The above recital of facts concerning the formulation of the consent decree has been set out at length because one of the plaintiffs in the Oburn action is the Conference of State Police Lodges of the Fraternal Order of Police. The Conference also seeks to represent all members of the State Police and all others who may become similarly situated.


 In order to evaluate the claims, of the Oburn and Lutz plaintiffs, that the present procedures for selecting State Troopers subject plaintiffs to "reverse discrimination", we must consider the proceedings in Bolden and the consent decree entered therein, since this consent decree mandates the procedures which are attacked.

 It is essential to know the evidentiary basis for the consent decree in order to determine whether plaintiffs have met their burden of showing a reasonable probability of eventual success in their lawsuits. Prior to the motion to intervene filed by Mr. Richard, on behalf of Mr. Pierce, counsel for Bolden plaintiffs and counsel for defendants entered into a comprehensive stipulation of facts, which was read into the record. The entire stipulation consumes 31 pages of the record and there are exhibits which supplement the stipulation. The entire stipulation is important to an understanding of the racial discrimination practiced by the Pennsylvania State Police; however, we set forth only some of the items contained in the stipulation:


For approximately the first 50 years of its existence, not one black individual was employed by the State Police. The first minority employed by the State Police was Spanish-surnamed, Salvador L. Rodriguez, appointed February 3, 1947. The first black was appointed on October 18, 1954. At the time of the stipulation, there were 4173 individuals employed by the Pennsylvania State Police; 60 of whom were black, and two of whom were Spanish-surnamed. The total minority representation was 1.48% of the total trooper personnel; non-whites employed by all Pennsylvania State Agencies constituted 10.8% of the total state personnel.


On September 17, 1971, Governor Shapp created the Governor's Equal Rights Task Force to identify those aspects of the government which denied and prevented equal opportunities in employment for minorities and women; this action was taken pursuant to Executive Directive No. 21.

 Other relevant stipulations are set forth below:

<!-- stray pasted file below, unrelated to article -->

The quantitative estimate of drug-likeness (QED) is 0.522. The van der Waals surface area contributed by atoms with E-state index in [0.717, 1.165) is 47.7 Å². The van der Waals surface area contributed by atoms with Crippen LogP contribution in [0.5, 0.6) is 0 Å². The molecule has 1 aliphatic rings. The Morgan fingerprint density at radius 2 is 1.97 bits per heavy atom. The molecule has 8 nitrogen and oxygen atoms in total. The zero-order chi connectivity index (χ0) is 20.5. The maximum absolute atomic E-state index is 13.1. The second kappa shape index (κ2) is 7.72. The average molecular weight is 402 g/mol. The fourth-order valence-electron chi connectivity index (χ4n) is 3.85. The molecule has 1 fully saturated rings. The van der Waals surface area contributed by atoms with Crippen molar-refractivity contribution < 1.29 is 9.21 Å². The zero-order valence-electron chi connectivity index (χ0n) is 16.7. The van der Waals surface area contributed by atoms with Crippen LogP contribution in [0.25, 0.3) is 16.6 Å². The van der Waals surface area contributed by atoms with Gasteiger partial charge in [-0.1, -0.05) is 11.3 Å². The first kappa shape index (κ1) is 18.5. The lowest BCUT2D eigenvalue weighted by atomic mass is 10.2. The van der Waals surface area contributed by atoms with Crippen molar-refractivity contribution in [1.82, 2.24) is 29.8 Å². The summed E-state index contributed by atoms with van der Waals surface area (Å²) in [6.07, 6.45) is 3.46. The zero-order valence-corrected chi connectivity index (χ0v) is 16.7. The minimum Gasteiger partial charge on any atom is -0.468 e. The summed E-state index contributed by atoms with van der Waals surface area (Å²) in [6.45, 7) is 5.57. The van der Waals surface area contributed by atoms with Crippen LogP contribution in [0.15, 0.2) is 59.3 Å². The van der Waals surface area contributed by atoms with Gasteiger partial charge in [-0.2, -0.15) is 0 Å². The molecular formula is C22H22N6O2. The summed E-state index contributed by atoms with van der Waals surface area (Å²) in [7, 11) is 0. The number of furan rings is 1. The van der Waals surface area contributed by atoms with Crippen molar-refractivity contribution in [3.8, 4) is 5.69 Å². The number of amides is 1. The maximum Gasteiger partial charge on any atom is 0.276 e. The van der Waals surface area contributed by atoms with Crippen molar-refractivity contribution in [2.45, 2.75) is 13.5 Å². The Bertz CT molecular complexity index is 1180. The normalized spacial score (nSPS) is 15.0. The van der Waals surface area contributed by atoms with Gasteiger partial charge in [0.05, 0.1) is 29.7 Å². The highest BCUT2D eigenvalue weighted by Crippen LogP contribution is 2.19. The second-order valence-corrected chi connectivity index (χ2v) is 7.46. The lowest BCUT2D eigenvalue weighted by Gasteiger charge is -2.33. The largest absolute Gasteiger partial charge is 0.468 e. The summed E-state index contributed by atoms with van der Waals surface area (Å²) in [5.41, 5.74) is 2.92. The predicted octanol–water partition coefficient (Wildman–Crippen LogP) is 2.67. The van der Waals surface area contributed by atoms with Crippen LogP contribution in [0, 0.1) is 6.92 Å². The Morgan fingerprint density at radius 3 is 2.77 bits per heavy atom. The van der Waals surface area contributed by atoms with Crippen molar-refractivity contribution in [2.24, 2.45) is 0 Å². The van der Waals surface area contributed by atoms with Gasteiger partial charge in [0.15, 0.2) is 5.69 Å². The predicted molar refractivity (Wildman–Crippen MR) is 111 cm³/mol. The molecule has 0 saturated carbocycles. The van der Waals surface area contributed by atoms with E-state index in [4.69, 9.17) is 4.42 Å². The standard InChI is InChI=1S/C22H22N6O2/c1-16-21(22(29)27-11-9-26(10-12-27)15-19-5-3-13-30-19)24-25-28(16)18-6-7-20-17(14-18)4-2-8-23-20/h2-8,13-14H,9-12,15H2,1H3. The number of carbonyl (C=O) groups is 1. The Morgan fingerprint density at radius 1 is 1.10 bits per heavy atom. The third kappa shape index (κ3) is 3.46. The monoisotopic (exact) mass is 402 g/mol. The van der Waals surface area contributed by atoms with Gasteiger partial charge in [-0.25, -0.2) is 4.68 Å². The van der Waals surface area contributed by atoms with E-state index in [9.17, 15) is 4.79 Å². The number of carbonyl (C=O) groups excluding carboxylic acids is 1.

"18. After a thorough investigation of all Pennsylvania agencies, the Equal Rights Task Force identified, inter alia, the Pennsylvania State Police as an agency of state government which had in the past discriminated in employment against minorities.


Furthermore, the Task Force and its successor, the Affirmative Action Counsel has, on three separate occasions, rejected the affirmative action plans that were submitted by the Pennsylvania State Police; the most recent rejection being made on December 27, 1972.


The Pennsylvania State Police have not submitted an affirmative action plan since then, although required to do so by Executive Directive No. 21.


"19. An additional function of the Equal Rights Task Force was to take steps to end discrimination by state governmental agencies, and to improve the condition and composition of the minority work force in state government.


"20. With regard to the Pennsylvania State Police, the Equal Rights Task Force was unable to accomplish the ends in paragraph 19, . . . .


"22. On October 11, 1972, defendant Governor Shapp created the Governor's Affirmative Action Counsel, to succeed the Governor's Equal Rights Task Force.


The purposes of the Council were and are to ensure that minorities and women in state government are affirmatively employed and promoted; and, in so doing, to correct and finally end the serious racial imbalance that exists in those state agencies identified as discriminatory, by the Equal Rights Task Force.


"23. The Affirmative Action Council has not been able, and has, therefore, failed to end the discrimination inflicted by the State Police against blacks and other minorities. (Emphasis added)